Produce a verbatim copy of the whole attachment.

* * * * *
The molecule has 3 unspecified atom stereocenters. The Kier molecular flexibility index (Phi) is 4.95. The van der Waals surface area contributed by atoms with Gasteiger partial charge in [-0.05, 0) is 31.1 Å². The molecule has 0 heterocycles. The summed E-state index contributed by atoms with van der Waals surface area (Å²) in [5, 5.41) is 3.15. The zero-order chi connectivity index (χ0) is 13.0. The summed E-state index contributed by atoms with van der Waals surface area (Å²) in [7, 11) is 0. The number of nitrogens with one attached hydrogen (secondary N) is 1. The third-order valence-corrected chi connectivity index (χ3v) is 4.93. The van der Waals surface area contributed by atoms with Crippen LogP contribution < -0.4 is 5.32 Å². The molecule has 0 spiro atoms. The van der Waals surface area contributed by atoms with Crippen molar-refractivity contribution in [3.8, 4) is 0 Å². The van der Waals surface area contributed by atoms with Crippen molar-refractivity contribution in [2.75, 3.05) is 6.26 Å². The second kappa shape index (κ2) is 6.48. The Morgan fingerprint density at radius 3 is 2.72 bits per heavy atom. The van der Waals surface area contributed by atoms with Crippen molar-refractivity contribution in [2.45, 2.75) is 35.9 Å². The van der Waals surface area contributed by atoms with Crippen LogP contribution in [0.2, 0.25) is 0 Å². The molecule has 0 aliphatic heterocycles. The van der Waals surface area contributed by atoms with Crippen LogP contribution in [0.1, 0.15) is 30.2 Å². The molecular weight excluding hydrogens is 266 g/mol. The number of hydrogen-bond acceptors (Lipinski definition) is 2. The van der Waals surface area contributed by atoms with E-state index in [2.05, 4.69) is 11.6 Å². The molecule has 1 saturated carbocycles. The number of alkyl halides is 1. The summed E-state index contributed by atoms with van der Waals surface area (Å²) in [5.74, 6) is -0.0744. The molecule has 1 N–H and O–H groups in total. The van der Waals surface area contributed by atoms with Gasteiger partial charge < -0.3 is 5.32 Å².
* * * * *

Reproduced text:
The molecule has 3 unspecified atom stereocenters. The Kier molecular flexibility index (Phi) is 4.95. The van der Waals surface area contributed by atoms with Gasteiger partial charge in [-0.05, 0) is 31.1 Å². The molecule has 0 heterocycles. The summed E-state index contributed by atoms with van der Waals surface area (Å²) in [5, 5.41) is 3.15. The zero-order chi connectivity index (χ0) is 13.0. The summed E-state index contributed by atoms with van der Waals surface area (Å²) in [7, 11) is 0. The number of nitrogens with one attached hydrogen (secondary N) is 1. The third-order valence-corrected chi connectivity index (χ3v) is 4.93. The van der Waals surface area contributed by atoms with Crippen LogP contribution < -0.4 is 5.32 Å². The molecule has 0 spiro atoms. The van der Waals surface area contributed by atoms with Crippen molar-refractivity contribution in [3.8, 4) is 0 Å². The van der Waals surface area contributed by atoms with Crippen molar-refractivity contribution in [2.75, 3.05) is 6.26 Å². The second kappa shape index (κ2) is 6.48. The Morgan fingerprint density at radius 3 is 2.72 bits per heavy atom. The van der Waals surface area contributed by atoms with Crippen molar-refractivity contribution in [2.45, 2.75) is 35.9 Å². The van der Waals surface area contributed by atoms with Crippen LogP contribution in [0.2, 0.25) is 0 Å². The molecule has 0 aliphatic heterocycles. The van der Waals surface area contributed by atoms with Crippen LogP contribution in [0.1, 0.15) is 30.2 Å². The molecular weight excluding hydrogens is 266 g/mol. The number of hydrogen-bond acceptors (Lipinski definition) is 2. The van der Waals surface area contributed by atoms with E-state index in [2.05, 4.69) is 11.6 Å². The molecule has 1 saturated carbocycles. The number of alkyl halides is 1. The summed E-state index contributed by atoms with van der Waals surface area (Å²) in [5.74, 6) is -0.0744. The molecule has 1 N–H and O–H groups in total. The van der Waals surface area contributed by atoms with Gasteiger partial charge < -0.3 is 5.32 Å².